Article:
“Guh.” The Historian had made his way to the countertop. “Can I, urgh, help you?” More eye rubbing.

“Yes, although it would have been good if you could have asked that question when we came in ten minutes ago.” Maur said, an unfamiliar unpleasantness in his voice, attempting to impress Kerra with false bravado. It must not have worked, there was a puzzled look on her face.

“Hmm, quite,” hummed The Historian, lacking any signs of intimidation. “Well lets get this over with.”

Kerra unclipped the weapon of question from her thigh holster, and slid it across the counter. The gem on the handle scratched along, making a screech catching the ears of everybody in the unit. Even Thom turned his head from the lit shelves, but they kept trying to play it cool.

The Historian picked it up, turning it over a few times in his hands, careful to avoid the sharp edge of the bayonet. In the dim light of the unit it took a couple of minutes for him to notice the carvings on the handle, but his eyebrows rose as soon as he had. Chubby fingers rounded around the cuts in the wood, tracing out the tiny map that they drew. He let out a deep sigh, scratching his temple before laying the gun back down on the counter. He was now wide awake, and looked very concerned.

“I’m not sure I want to be the one who tells you what this is, as I assume you brought it here because you do not know,” he huffed, Kerra and Maur nodding at his assumption.

“Well, I want as little to do with this as possible, I won’t take any payment.” They hadn’t expected to give any. “As it will only imply some involvement in the theft of this item. I want you out of my shop as soon as possible, that is the only reason I am giving you an answer.”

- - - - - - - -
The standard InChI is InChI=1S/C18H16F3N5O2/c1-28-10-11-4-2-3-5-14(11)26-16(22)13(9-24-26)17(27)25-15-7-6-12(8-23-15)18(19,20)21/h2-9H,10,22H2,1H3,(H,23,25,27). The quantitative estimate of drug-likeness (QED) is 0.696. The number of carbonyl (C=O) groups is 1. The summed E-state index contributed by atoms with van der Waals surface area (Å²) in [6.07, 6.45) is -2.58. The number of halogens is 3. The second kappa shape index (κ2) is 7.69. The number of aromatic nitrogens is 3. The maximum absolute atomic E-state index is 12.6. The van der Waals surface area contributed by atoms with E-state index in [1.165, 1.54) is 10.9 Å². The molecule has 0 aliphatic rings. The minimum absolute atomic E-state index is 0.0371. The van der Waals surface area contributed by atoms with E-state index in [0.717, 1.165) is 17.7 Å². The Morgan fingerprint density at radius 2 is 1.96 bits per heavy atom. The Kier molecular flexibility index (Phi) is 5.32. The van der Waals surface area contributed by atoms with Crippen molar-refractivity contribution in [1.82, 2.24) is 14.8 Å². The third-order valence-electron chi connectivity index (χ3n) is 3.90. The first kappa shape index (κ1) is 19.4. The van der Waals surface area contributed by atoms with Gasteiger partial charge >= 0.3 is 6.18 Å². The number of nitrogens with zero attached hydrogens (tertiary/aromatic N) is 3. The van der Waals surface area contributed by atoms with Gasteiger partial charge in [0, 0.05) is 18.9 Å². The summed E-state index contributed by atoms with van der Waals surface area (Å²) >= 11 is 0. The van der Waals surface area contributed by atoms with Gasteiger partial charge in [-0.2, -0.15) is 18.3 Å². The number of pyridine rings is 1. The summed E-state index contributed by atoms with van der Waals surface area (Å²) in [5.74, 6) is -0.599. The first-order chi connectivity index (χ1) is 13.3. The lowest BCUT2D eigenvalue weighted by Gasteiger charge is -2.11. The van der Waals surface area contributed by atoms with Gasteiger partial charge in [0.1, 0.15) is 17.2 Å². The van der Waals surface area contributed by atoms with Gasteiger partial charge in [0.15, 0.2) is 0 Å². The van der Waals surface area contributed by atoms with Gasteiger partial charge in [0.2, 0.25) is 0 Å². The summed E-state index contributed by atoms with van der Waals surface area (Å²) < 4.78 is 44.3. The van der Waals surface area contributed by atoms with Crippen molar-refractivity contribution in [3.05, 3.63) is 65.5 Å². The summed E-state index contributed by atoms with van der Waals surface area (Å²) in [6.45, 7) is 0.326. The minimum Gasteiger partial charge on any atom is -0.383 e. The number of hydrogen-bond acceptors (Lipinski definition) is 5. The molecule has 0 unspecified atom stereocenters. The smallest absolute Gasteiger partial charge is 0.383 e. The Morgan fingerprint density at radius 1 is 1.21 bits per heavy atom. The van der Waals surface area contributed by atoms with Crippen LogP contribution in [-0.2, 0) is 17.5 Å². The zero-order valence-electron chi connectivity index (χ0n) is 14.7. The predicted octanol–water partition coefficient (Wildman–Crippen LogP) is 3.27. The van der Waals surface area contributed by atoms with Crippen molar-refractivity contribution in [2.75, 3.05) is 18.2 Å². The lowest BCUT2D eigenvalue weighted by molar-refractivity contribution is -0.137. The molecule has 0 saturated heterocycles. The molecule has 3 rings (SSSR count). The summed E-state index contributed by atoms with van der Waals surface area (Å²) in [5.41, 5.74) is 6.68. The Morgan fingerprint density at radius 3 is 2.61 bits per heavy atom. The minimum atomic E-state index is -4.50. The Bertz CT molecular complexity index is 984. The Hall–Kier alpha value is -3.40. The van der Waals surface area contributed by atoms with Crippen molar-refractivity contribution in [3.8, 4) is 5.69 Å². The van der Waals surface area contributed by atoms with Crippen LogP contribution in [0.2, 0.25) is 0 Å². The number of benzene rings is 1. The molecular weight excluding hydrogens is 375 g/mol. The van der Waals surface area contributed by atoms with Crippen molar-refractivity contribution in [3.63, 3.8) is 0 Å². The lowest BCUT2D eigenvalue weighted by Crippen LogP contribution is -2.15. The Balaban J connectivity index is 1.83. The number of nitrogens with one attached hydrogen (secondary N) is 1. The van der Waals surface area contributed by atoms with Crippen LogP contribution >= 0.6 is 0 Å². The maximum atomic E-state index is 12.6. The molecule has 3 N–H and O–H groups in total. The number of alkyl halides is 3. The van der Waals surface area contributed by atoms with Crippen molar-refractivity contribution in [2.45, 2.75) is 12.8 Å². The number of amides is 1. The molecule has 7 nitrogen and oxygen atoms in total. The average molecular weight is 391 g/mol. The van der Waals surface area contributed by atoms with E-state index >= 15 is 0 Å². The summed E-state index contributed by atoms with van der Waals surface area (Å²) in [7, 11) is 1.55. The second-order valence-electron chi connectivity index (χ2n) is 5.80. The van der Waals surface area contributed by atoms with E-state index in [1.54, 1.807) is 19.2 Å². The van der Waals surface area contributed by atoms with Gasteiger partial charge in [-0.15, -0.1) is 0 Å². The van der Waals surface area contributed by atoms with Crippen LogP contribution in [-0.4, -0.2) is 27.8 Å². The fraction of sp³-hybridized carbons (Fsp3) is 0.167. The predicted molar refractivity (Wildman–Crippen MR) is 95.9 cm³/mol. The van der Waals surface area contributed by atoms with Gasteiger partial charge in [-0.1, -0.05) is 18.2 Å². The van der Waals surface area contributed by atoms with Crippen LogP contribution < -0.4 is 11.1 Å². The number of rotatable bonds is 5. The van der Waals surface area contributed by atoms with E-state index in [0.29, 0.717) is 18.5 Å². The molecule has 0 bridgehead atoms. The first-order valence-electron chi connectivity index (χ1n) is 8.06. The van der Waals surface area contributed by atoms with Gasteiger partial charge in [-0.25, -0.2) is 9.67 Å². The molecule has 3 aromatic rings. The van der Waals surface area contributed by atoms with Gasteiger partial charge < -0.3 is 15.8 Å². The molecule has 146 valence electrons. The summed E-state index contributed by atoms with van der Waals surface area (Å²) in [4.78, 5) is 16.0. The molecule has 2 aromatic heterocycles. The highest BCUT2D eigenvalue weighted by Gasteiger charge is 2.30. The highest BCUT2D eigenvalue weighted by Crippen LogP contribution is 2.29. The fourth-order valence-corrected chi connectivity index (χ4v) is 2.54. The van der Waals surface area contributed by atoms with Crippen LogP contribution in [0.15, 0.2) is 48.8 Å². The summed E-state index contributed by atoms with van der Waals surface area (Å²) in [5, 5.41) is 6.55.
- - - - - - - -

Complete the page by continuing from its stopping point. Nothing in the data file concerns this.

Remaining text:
“Wait a minute! I didn’t...” Maur was cut off before he could finish. “I don’t want to hear it. Like I said, let’s get this over with and you can get out of my unit. This weapon belongs to the Free Man Nation.”

* * * * *

“We shall not be oppressed. The disgraceful treatment that the human race has inflicted upon ourselves through years of unnecessary technological advancement is appalling. We have sent ourselves out into the universe and made humans the victims of alien influence. We have bowed to their custom, let our women be invaded by them, and lost our own achievements in the fog of theirs. It shall not continue. I will wreak vengeance against the alien oppressors!”

Part of a statement released to news outlets, but never broadcast. It was eventually linked to a psychiatric patient from central Pritania. He doses were increased shortly after.

* * * * *

Come back next week for Chapter Six of Gentle Reminders (Book One in The Rosewell Sequence)